Many people in Thailand, especially Thais of Chinese origin, are joining the celebration of the Vegetarian Festival which is being held until October 13.
In observing the Vegetarian Festival, they consume meat-free meals and refrain from taking some vegetables with a strong smell. They also dress in white and pay homage to gods in Chinese shrines. In addition, during this period, they will try to purify their minds, conduct good deeds, and make merit.
Vegetarian food plays a major role in this festival. It contains no meat or animal-related products, such as milk, egg, and honey. The symbol for the Vegetarian Festival is a small yellow flag placed at vegetarian food stalls. Several restaurants also include vegetarian dishes on their menu for this festival.
It is expected that more than 40 billion baht will be in circulation during the festival this year. The amount represents an increase of 6.3 percent over that of last year, according to the poll conducted by University of the Thai Chamber of Commerce.
The festival is celebrated in many provinces in Thailand. In Bangkok, the Chinatown, or Yaowarat, celebrates this occasion on a grand scale, with numerous kinds of vegetarian food offered to visitors. The Phuket Vegetarian Festival is well-known for its spectacular procession.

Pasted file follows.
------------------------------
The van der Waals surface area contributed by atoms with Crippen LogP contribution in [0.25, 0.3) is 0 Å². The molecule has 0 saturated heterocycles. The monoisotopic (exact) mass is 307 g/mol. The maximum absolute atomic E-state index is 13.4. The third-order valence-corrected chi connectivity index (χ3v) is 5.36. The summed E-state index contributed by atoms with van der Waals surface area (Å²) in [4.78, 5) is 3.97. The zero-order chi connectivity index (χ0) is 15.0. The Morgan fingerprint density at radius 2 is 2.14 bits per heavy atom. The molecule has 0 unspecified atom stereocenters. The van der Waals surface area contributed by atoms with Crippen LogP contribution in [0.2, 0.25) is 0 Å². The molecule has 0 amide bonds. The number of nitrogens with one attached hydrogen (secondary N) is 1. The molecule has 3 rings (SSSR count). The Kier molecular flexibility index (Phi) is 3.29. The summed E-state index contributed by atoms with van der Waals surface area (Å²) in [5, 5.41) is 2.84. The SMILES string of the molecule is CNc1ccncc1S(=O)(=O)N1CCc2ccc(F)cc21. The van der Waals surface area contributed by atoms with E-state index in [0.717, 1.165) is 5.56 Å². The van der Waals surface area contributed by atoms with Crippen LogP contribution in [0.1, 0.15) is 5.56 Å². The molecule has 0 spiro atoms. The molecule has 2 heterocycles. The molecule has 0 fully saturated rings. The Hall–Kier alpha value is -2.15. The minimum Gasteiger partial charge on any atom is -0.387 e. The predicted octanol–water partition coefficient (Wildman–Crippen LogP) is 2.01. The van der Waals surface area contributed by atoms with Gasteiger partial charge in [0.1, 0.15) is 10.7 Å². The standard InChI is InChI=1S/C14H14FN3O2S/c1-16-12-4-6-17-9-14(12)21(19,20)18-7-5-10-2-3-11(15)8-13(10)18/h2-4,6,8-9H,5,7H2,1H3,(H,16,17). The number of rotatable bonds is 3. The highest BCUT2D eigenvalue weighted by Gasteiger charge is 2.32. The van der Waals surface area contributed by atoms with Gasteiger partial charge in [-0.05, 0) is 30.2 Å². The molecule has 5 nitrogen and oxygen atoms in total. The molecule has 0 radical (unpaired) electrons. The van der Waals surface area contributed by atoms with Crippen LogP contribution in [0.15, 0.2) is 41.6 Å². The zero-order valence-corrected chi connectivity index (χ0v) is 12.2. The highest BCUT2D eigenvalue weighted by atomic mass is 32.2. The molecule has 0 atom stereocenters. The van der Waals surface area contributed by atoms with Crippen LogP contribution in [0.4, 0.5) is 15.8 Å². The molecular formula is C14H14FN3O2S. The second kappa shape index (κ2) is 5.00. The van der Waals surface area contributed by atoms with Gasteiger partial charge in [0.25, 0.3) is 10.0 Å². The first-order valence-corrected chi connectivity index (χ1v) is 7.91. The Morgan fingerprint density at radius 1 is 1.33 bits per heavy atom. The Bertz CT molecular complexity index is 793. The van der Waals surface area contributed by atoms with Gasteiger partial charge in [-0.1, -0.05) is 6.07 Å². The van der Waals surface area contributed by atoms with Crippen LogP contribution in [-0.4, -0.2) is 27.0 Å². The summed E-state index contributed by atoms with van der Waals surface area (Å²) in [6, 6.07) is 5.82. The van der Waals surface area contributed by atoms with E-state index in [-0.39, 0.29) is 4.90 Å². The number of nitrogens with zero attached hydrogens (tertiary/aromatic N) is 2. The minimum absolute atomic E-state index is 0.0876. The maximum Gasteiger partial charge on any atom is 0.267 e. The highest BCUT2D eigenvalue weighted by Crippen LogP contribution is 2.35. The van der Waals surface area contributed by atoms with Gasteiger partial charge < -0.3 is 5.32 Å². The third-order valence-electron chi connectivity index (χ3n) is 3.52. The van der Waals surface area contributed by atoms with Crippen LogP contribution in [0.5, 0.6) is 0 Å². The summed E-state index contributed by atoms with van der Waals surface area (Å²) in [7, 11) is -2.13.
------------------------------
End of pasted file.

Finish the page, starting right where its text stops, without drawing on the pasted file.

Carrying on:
Phuket Vegetarian Festival has become world renowned for its food and its curious religious rites. All that seems well and good, but what has drawn the greatest publicity is the unique manner in which some attempt to purify themselves during a procession of asceticism. On the 6th day of the vegetarian festival, after fasting for several days, devotees known as “soldiers of god” commit feats of self mutilation and tests of intense pain, including piercing themselves with needles and knives and walking across hot coals.